On health issues,
India ranks among
the worst nations in
the world for its child
One more November 14 has come and gone. We have celebrated children's Day in India. But we dare not celebrate the status of the Indian child. That would again expose our hypocrisy and dual standards. Every year, on this significant day, we renew our promises to the child. We have been observing this day since 1947 with the appropriate speeches and pledges to save the country's youngest citizens. We have given them all the rights enshrined in our constitution. The right to food. The right to security. The right to education. The right to health care. But, alas, we failed to give them the right to enjoy these benefits tangibly.
The child has the right to food. But, where is the proper public distribution system? She has the right to education. Where are the visible schools? She also has the right to good health. Are there enough manned primary health care centers to immunise 7.6 million children against fatal diseases? True, there are hospitals which give them free diagnosis and treatment. But are they properly equipped to cater to such vast numbers? Lastly, she has the right to security. And where are the homes for these millions of children who sleep on pavements, rummage in garbage bins or work in factories in unhygienic conditions?
The Union government has published a voluminous compendium titled "slums in India" where it is stated that nearly 8 million children who constitute more than 13 percent of the urban child population in the county, are homeless. Yes, they do have a home o sorts in slums which have no water or electric facilities, no protection against sun or rain, no decent environment to live and grow. These children constitute more than 13 percent of the child population in the country, and they live in the large metros Delhi, Kolkata, and Mumbai. It's same that even in the more developed states like Karnataka we have large numbers of very young children living in slums, according to the government of India survey.
Slum dwelling is not the worst evils faced by the Indian child. The practice and social acceptance of child labour is appalling. Whether it is bonded labour in agriculture, hazardous labour in factories or plain exploitative domestic labour, children who are forced into work at the cost of their health, safety, education, and freedom are the victims of a heartless society. Even more so are the children who are forced into prostitution and other illegal activities. Governments have done precious little for these victims of cruel practices other than legislate and making rules and regulations. How do children react when such rules are broken and they are victimised? They have no voice or platform to protest.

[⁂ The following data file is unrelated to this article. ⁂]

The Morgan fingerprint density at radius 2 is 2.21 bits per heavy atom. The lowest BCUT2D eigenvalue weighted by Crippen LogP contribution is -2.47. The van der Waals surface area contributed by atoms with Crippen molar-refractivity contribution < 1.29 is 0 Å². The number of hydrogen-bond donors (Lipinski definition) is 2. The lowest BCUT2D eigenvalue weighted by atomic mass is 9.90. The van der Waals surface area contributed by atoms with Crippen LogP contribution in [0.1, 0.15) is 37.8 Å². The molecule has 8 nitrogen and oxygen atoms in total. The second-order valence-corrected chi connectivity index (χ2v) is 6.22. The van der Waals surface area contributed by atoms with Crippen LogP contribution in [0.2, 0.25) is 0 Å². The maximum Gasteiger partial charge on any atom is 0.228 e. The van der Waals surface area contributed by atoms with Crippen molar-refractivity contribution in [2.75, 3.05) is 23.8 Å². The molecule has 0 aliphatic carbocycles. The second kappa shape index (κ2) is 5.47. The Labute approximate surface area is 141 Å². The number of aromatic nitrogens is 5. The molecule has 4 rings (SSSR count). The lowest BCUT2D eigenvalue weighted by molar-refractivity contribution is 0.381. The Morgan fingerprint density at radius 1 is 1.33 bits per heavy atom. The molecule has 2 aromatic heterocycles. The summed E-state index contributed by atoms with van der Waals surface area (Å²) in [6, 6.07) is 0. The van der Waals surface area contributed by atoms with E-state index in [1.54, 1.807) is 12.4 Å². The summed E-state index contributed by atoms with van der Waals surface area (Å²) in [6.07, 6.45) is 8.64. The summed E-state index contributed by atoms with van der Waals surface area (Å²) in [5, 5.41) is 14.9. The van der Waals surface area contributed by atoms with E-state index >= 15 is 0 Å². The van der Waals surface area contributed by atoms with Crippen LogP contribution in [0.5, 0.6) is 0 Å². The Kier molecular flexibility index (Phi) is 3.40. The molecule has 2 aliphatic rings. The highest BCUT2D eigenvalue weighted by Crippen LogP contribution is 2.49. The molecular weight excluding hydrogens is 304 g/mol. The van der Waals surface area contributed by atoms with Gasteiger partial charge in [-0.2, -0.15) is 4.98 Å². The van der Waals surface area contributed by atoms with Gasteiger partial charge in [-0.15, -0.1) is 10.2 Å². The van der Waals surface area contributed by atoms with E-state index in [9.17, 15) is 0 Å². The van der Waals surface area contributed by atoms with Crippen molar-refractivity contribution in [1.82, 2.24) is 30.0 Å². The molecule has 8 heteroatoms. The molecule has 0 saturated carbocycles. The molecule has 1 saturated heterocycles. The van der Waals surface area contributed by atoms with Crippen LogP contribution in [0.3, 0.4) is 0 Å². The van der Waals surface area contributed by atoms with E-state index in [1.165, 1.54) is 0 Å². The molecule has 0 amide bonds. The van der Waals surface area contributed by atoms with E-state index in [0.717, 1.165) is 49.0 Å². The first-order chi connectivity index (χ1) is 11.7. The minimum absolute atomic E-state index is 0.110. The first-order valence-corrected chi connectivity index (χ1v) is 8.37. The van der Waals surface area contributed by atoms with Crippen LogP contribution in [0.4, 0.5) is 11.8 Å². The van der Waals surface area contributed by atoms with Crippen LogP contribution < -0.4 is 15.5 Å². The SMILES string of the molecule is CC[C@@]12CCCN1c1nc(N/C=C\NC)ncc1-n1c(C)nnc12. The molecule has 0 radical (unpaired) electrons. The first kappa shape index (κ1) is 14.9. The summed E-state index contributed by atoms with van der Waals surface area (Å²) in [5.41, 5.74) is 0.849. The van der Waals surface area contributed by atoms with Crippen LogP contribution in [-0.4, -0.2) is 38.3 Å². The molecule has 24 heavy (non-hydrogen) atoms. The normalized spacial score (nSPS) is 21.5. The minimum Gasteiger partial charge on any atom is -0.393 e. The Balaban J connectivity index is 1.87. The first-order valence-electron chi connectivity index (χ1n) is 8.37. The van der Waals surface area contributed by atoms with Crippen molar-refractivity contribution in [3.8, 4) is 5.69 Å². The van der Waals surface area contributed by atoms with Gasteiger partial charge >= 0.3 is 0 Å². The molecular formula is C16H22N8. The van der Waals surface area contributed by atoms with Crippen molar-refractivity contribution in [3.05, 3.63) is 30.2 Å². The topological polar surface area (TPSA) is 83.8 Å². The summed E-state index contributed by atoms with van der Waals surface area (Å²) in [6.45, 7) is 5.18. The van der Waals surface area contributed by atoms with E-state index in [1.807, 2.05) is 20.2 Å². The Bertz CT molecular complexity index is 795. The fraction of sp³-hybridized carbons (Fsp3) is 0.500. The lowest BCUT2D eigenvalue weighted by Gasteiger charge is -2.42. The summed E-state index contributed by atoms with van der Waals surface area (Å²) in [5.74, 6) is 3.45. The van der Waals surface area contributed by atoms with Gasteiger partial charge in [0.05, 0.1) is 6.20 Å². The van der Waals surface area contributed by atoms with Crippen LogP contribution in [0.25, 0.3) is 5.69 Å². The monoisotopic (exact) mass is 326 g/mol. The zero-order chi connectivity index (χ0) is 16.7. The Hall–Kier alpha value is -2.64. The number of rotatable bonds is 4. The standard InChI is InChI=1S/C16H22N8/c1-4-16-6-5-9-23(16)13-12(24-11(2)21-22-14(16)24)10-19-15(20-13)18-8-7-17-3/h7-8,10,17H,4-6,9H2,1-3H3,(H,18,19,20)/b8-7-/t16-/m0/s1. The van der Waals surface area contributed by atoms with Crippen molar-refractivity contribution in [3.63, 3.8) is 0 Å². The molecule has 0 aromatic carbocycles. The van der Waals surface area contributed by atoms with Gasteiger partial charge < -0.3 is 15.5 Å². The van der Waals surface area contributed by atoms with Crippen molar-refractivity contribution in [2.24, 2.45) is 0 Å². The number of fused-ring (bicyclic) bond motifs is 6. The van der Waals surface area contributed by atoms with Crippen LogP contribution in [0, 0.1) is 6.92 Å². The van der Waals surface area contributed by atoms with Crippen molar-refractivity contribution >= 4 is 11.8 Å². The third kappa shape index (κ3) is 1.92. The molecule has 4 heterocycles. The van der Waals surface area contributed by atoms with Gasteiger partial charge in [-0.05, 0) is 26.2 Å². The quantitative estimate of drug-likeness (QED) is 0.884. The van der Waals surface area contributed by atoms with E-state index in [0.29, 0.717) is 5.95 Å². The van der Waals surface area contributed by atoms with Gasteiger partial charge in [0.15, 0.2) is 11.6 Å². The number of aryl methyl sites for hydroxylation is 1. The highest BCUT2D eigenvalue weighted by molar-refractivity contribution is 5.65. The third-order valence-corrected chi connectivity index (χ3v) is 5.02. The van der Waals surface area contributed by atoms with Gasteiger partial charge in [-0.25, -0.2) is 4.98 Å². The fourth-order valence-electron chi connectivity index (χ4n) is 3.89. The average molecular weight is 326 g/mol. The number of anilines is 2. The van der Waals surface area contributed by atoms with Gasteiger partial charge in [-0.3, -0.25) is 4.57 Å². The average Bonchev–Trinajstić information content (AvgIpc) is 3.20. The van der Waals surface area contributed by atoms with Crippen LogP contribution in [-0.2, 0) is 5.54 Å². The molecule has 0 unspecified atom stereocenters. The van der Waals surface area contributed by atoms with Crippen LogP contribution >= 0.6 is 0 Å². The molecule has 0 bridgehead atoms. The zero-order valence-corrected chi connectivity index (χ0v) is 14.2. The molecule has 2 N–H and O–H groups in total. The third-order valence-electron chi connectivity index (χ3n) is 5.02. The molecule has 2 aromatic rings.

Non Govt Organizations (NGOs) have spread their wings to jump into this band wagon of saving the child. How much have they really achieved? Are they also merely using the child to promote themselves? The figures relating to child exploitation in India speak more eloquently than all the promises made by governments and non government organisations.
Coming to health issues, India again ranks among the worst nations in the world for its child mortality rates. According to the latest UNICEF report, of nearly 10 million infants who die below the age of five, a shameless two million are from in India. They die either due to maternal malnutrition or their own malnourished state. The sad part of this story is that almost all these deaths where preventible. The same UNICEF established its world renowned Integrated Child Development Services (ICDS) nearly 30 years ago. If only the central and the state governments had taken pains to ensure that this wonderful children's programme was well conducted, the Indian child would have presented a totally different picture.
Large scales pilfering of food and arbitrary employment of anganwadi workers have reduced the ICDS into one more avenue for corruption and nepotism. As for education, the child population in this country still remains largely uneducated. State run institutions which they can afford are notoriously mediocre. The lack of school buildings, playgrounds, teachers and other basic amenities is a great deterrent to children trying to attend them. Official sources indicate that out of 90 percent enrolled in primary schools in India, 40 percent drop out before reaching middle school. If this is the state of affairs in urban India, one can imagine the plight of children in rural or hilly areas. They cannot even commute to schools because of distance and friendly terrain. Girl children rarely attend schools in such places for safety reasons. In 2002, through the 83rd constitutional amendment, the central government has pledged that "every single child in the country has a fundamental right to food, security, health, education…"
Children of India, are you listening?
By Vatsala vedantam
(Courtesy: Deccan Herald, 2/12/2011)